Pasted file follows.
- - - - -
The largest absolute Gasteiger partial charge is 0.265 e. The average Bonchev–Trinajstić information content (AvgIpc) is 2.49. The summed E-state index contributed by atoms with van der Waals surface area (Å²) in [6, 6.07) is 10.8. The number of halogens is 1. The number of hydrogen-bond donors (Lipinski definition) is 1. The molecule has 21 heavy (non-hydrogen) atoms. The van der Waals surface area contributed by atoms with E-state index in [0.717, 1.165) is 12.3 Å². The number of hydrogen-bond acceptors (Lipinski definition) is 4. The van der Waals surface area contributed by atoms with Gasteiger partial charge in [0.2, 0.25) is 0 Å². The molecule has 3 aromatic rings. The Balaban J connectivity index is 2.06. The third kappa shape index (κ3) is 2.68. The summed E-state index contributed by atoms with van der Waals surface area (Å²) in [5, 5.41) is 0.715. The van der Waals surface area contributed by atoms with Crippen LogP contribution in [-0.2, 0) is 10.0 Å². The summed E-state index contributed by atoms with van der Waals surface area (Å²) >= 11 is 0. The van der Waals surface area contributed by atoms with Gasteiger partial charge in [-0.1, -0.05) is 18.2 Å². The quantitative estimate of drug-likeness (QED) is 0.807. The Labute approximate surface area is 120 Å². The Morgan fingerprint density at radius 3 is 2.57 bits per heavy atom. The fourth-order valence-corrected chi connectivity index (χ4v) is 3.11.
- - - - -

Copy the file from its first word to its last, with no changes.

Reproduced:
The largest absolute Gasteiger partial charge is 0.265 e. The average Bonchev–Trinajstić information content (AvgIpc) is 2.49. The summed E-state index contributed by atoms with van der Waals surface area (Å²) in [6, 6.07) is 10.8. The number of halogens is 1. The number of hydrogen-bond donors (Lipinski definition) is 1. The molecule has 21 heavy (non-hydrogen) atoms. The van der Waals surface area contributed by atoms with E-state index in [0.717, 1.165) is 12.3 Å². The number of hydrogen-bond acceptors (Lipinski definition) is 4. The van der Waals surface area contributed by atoms with Gasteiger partial charge in [0.2, 0.25) is 0 Å². The molecule has 3 aromatic rings. The Balaban J connectivity index is 2.06. The third kappa shape index (κ3) is 2.68. The summed E-state index contributed by atoms with van der Waals surface area (Å²) in [5, 5.41) is 0.715. The van der Waals surface area contributed by atoms with Crippen LogP contribution in [-0.2, 0) is 10.0 Å². The summed E-state index contributed by atoms with van der Waals surface area (Å²) >= 11 is 0. The van der Waals surface area contributed by atoms with Gasteiger partial charge in [-0.1, -0.05) is 18.2 Å². The quantitative estimate of drug-likeness (QED) is 0.807. The Labute approximate surface area is 120 Å². The Morgan fingerprint density at radius 3 is 2.57 bits per heavy atom. The fourth-order valence-corrected chi connectivity index (χ4v) is 3.11.